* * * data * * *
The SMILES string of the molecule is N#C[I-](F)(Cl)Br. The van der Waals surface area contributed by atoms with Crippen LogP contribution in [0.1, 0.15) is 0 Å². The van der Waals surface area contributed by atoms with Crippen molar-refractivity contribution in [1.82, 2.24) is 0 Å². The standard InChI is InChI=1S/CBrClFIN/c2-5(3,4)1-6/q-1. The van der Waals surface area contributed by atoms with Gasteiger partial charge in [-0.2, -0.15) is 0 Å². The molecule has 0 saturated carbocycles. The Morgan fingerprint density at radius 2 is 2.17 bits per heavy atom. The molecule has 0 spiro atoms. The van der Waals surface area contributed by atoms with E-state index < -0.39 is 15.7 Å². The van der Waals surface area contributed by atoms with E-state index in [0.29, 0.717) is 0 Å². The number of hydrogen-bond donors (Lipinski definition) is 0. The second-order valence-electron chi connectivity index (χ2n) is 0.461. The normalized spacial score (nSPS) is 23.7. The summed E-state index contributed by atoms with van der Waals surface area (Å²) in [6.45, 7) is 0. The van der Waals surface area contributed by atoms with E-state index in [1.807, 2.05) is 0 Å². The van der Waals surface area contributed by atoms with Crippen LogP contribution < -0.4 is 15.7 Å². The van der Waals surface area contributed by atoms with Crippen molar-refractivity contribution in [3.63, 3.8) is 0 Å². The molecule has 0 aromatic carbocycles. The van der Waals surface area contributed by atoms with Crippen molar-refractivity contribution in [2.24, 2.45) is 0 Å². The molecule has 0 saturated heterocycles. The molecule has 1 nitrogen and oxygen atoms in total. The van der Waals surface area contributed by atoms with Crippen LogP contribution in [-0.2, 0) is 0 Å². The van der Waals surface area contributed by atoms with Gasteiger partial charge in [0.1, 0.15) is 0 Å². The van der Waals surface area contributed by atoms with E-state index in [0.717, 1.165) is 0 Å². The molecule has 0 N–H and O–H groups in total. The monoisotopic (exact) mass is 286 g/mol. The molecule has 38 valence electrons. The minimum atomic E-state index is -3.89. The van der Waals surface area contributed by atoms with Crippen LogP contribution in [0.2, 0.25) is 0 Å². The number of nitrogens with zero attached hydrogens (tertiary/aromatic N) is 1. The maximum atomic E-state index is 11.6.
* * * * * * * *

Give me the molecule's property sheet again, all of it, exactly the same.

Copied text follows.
The SMILES string of the molecule is N#C[I-](F)(Cl)Br. The van der Waals surface area contributed by atoms with Crippen LogP contribution in [0.1, 0.15) is 0 Å². The van der Waals surface area contributed by atoms with Crippen molar-refractivity contribution in [1.82, 2.24) is 0 Å². The standard InChI is InChI=1S/CBrClFIN/c2-5(3,4)1-6/q-1. The van der Waals surface area contributed by atoms with Gasteiger partial charge in [-0.2, -0.15) is 0 Å². The molecule has 0 saturated carbocycles. The Morgan fingerprint density at radius 2 is 2.17 bits per heavy atom. The molecule has 0 spiro atoms. The van der Waals surface area contributed by atoms with E-state index < -0.39 is 15.7 Å². The van der Waals surface area contributed by atoms with E-state index in [0.29, 0.717) is 0 Å². The number of hydrogen-bond donors (Lipinski definition) is 0. The second-order valence-electron chi connectivity index (χ2n) is 0.461. The normalized spacial score (nSPS) is 23.7. The summed E-state index contributed by atoms with van der Waals surface area (Å²) in [6.45, 7) is 0. The van der Waals surface area contributed by atoms with E-state index in [1.807, 2.05) is 0 Å². The van der Waals surface area contributed by atoms with Crippen LogP contribution < -0.4 is 15.7 Å². The van der Waals surface area contributed by atoms with Crippen molar-refractivity contribution in [3.63, 3.8) is 0 Å². The molecule has 0 aromatic carbocycles. The van der Waals surface area contributed by atoms with Crippen molar-refractivity contribution in [2.24, 2.45) is 0 Å². The molecule has 0 saturated heterocycles. The molecule has 1 nitrogen and oxygen atoms in total. The van der Waals surface area contributed by atoms with Crippen LogP contribution in [-0.2, 0) is 0 Å². The van der Waals surface area contributed by atoms with Gasteiger partial charge in [0.1, 0.15) is 0 Å². The van der Waals surface area contributed by atoms with E-state index in [0.717, 1.165) is 0 Å². The molecule has 0 N–H and O–H groups in total. The monoisotopic (exact) mass is 286 g/mol. The molecule has 38 valence electrons. The minimum atomic E-state index is -3.89. The van der Waals surface area contributed by atoms with Crippen LogP contribution in [0.2, 0.25) is 0 Å². The number of nitrogens with zero attached hydrogens (tertiary/aromatic N) is 1. The maximum atomic E-state index is 11.6.